This Friday I want to play catch-up. There are two e-books I have not had a chance to review. The one that’s been baking to be reviewed the longest is, “Seeing the Light, Making the most of available light and the minimal equipment“, an e-book by Mitchell Kanashkevich. This is Mitchell’s second e-book. His first was titled “Understanding Post-Processing“. Both are available on Mitchell’s blog HERE. Mitchell is an amazing photographer, he does things with light that I can only hope to do. In fact, now I hope to do it, because Mitchell has shared his secrets in this book. In this book Mitchell covers the use of flash, the reflector, and natural light. Mitchell uses the analogy of sculpting with light throughout the book. As if it is something that is something you could hold and with Mitchell’s work you feel as if he is actually had the light in his hands and molded it.
In the first section on flash, Mitchell talks about the use of a flash both indoors and outdoors. One of the more interesting sections on the flash is how Mitchell explains how to use the flash with existing light bulbs. His methods of using flash with incandescent light gives a very natural feel to the light in the image. Using an on camera or off camera flash can be devastating to a beginner. This e-book makes it easy, and in fact it makes creative lighting something to try the next time you’re out.
He even talks about using flash with fire, with a candle and shows you some amazing effects. I’m telling you, if you have any interest in pulling your flash out of your bag then this is a read for you. Mitchell makes lighting makes sense.
He doesn’t just stick with the flash, he talks about using reflectors and how handy they can be to give you the light you want. He talks about natural light how to read it, how to anticipate it, how to plan for it. He talks about the magic hour, and what’s so magical about it.
All of this is illustrated by his stunning photography and some very clear illustrations. If I had any negative critique of this book it would be that it ends abruptly. I feel Mitchell has given me so much to chew on and to use and that it’s almost as if we had a conversation and then he picks up and leaves without saying goodbye. But that’s a minor nit for such an amazing publication. This is a valuable tool, a must-read for any photographer experienced or novice.
While I was traveling David duChemin created a new e-book called “Drawing the Eye, Creating stronger images through visual mass“. This is the third in a series of e-books that David is produced in the last three months. The first one was titled “TEN (10 Ways To Improve Your Craft. None of Them Involve Buying Gear. )” and was just as good as it sounds. The second was simply called “TEN MORE (10 More Ways To Improve Your Craft. None of Them Involve Buying Gear.)” The one thing David has over other photographers who are writing books is David is also a graphic artist. So his books are visually as appealing as his photography, this book is no exception. This book is worth the five dollars you spend even if you never read it. It’s a gorgeous compilation of images many even from this last Lumen Dei. Which is actually rather disgusting, as I haven’t even had time to look through all my images, let alone produce a book with them. But then, that’s David, not allowing grass to grow under his feet.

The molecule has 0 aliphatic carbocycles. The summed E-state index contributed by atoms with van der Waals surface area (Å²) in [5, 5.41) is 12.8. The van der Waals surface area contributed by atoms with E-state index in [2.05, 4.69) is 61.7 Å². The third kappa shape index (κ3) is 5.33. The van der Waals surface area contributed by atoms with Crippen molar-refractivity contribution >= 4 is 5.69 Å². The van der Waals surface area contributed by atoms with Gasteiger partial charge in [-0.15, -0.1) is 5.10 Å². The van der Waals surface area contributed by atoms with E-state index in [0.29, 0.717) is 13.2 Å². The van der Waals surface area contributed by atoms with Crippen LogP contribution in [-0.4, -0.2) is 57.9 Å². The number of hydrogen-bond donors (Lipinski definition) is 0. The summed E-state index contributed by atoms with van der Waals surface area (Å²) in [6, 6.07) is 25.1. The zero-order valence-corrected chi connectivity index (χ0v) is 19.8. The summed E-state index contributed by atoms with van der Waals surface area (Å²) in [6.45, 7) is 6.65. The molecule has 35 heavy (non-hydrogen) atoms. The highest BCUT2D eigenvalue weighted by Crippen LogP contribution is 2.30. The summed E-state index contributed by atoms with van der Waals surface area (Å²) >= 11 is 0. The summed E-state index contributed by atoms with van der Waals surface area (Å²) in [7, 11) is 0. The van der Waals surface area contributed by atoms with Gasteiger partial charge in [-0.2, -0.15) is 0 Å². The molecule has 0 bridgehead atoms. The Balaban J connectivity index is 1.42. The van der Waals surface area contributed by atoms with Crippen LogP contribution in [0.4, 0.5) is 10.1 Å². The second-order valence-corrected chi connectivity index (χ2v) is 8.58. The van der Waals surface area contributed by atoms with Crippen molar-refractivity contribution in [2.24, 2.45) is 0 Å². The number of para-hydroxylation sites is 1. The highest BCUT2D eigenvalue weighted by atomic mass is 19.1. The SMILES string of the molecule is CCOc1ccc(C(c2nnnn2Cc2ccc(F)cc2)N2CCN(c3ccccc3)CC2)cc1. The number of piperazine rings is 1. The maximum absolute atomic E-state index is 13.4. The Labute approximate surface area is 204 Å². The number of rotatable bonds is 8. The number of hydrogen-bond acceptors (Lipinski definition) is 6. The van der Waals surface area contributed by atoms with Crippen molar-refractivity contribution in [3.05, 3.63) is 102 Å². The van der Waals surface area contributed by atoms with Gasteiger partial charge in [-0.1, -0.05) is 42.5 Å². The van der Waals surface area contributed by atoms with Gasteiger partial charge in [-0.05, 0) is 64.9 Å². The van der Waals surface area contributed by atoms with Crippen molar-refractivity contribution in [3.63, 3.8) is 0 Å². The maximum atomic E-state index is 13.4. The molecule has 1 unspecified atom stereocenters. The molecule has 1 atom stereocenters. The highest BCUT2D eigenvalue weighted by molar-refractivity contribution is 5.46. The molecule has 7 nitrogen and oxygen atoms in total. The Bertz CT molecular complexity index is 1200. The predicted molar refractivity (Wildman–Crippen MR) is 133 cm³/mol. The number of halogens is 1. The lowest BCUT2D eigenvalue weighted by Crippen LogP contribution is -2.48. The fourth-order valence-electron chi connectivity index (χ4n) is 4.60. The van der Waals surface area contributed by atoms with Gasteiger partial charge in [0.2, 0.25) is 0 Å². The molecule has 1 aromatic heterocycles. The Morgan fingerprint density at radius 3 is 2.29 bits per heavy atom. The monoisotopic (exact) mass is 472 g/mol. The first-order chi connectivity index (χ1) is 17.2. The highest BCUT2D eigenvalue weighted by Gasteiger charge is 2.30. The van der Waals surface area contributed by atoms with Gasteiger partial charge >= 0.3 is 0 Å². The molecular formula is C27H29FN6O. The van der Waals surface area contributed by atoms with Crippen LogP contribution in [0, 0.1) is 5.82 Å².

So, the whole point of this book, is to help the photographer understand what draws the eye. It’s sort of a cross between a book on composition and seeing. Again, it’s the understanding of the “why” something works so that you can use it more effectively to tell your story. David does this masterfully in three parts. In part one, he explains visual mass what it is and why it matters. He talks about the factor that draw the eye:
- The human figure.
- Objects that are larger before objects that are small.
- Objects that are bright over objects that are dark.
- Elements that are sharp over those that are out of focus .
And much more…
In part two David talks about using visual mass and composition. It is in this part that he delves into the nuances of composition. He talks about point of view (POV) & balance, and how visual mass affects both of these.
Then in part three he talks about refining visual mass in the digital darkroom. Here, he gives you some practical steps and techniques that you can use in Lightroom.
There is a fourth part to the book, is here he gives three creative exercises. An exercise that related to each of the preceding three chapters.
This is more than just an e-book full of pretty pictures this is a short seminar and well worth the five dollars.
In closing, don’t forget, my 2010 calendar is on sale now. This calendar will make nice gifts for your friends and family. I know what my family is getting for Christmas. Have a great weekend.